As for fraud, we find none at all. The woman made no misrepresentation of any existing fact that led the husband to injury. All her misdeeds were developments that neither spouse had in mind nor could have anticipated. The mother simply became addicted to the use of alcohol and her other conduct was attributable to the habit. Bad as it became it had no retroactive effect upon a gift made to her by her husband at the outset of the marriage venture by solemn instruments establishing definite estates. Walsh v. Walsh, 372 Ill. 254, 23 N.E.2d 341; Hendrickson v. Hendrickson, 95 Cal.App. 487, 272 P. 1079; Baird v. Baird, Mont., 232 P.2d 348.

A holding that misconduct on the part of a spouse, such as is manifest in this record, would justify invalidation of an estate by the entirety created early in the marriage venture would come perilously close to announcing that such estates had no efficacy until death has placed the whole interest in the survivor, for not until then would it be thoroughly established that the marriage had been successful and that the expectations of rectitude had been realized.

Although adherence to the rules of law protecting such estates may appear in this case to work a hardship on an innocent child and to reward an undeserving mother, it should not be forgot that the mother is probably not beyond redemption and that her love for her child and the protection the law affords him may quite naturally result in his eventually receiving, directly or indirectly, a share in the property.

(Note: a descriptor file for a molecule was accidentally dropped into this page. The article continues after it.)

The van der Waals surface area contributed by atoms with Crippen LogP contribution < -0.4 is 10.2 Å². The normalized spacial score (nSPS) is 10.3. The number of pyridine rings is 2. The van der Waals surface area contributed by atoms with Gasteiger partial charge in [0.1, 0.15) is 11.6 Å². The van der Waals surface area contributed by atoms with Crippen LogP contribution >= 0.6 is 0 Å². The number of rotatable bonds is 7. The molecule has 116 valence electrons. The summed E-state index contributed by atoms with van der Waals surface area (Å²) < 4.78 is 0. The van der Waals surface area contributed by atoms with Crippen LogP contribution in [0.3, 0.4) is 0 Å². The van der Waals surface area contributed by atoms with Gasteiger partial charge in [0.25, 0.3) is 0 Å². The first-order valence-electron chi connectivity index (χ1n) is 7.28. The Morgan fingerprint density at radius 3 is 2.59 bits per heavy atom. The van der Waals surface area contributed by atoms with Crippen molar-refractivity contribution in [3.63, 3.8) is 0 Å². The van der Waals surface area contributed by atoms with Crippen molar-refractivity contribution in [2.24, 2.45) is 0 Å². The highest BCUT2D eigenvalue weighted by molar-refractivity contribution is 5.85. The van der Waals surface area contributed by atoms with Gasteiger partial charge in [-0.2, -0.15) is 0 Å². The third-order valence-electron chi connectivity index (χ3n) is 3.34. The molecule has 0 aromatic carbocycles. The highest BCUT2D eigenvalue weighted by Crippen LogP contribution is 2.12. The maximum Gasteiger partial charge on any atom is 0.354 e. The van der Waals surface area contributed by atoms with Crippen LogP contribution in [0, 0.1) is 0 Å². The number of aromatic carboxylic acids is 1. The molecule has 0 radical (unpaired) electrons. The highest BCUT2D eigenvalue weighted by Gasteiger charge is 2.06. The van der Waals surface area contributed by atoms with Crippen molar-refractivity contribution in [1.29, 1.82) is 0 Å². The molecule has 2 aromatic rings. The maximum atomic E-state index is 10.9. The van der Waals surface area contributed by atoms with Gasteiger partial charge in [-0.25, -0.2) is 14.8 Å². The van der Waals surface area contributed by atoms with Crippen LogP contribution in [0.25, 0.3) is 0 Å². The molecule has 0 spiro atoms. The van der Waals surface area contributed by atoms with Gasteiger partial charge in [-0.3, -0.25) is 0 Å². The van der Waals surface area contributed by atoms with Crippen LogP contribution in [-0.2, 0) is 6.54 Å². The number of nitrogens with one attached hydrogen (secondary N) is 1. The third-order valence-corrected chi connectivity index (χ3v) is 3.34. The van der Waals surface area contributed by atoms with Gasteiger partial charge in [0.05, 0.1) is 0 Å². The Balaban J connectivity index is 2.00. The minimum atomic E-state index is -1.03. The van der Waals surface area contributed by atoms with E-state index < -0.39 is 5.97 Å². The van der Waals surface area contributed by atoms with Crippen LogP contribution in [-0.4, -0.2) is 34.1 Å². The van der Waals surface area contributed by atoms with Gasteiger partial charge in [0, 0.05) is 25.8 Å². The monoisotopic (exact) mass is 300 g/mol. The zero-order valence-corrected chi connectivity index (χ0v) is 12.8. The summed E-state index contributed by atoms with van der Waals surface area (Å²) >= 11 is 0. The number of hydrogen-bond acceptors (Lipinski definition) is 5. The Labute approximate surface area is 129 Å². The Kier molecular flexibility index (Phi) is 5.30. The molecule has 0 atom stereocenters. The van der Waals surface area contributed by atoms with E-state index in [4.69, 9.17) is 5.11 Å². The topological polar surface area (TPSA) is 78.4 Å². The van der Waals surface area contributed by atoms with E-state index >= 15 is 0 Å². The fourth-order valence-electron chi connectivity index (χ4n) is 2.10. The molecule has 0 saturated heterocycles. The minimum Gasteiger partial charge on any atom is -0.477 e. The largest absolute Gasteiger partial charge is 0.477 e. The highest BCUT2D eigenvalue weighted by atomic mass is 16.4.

It seems to us that it would be proper for the court to retain jurisdiction of the original cause of Isabel Copeland v. Edward Rivers Copeland for the purpose of entertaining petitions for appropriate orders affecting the...

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2 cases
  • Variety Children's Hospital, Inc. v. Vigliotti
    • United States
    • Florida District Court of Appeals
    • June 10, 1980
    ...for the family only when the father could not fulfill this obligation. See State v. S.M.G., 313 So.2d 761 (Fla. 1975); Copeland v. Copeland, 65 So.2d 853 (Fla. 1953); and Bullard v. Bullard, 195 So.2d 876 (Fla. 2d DCA 1967). Recently, however, "the unity concept of marriage has in a large p......
  • Weisman v. Weisman, 61-608
    • United States
    • Florida District Court of Appeals
    • May 29, 1962
    ...such circumstances we hold that the finding of the chancellor that fraud was not proved is supported by the evidence. Cf. Copeland v. Copeland, Fla.1953, 65 So.2d 853. ...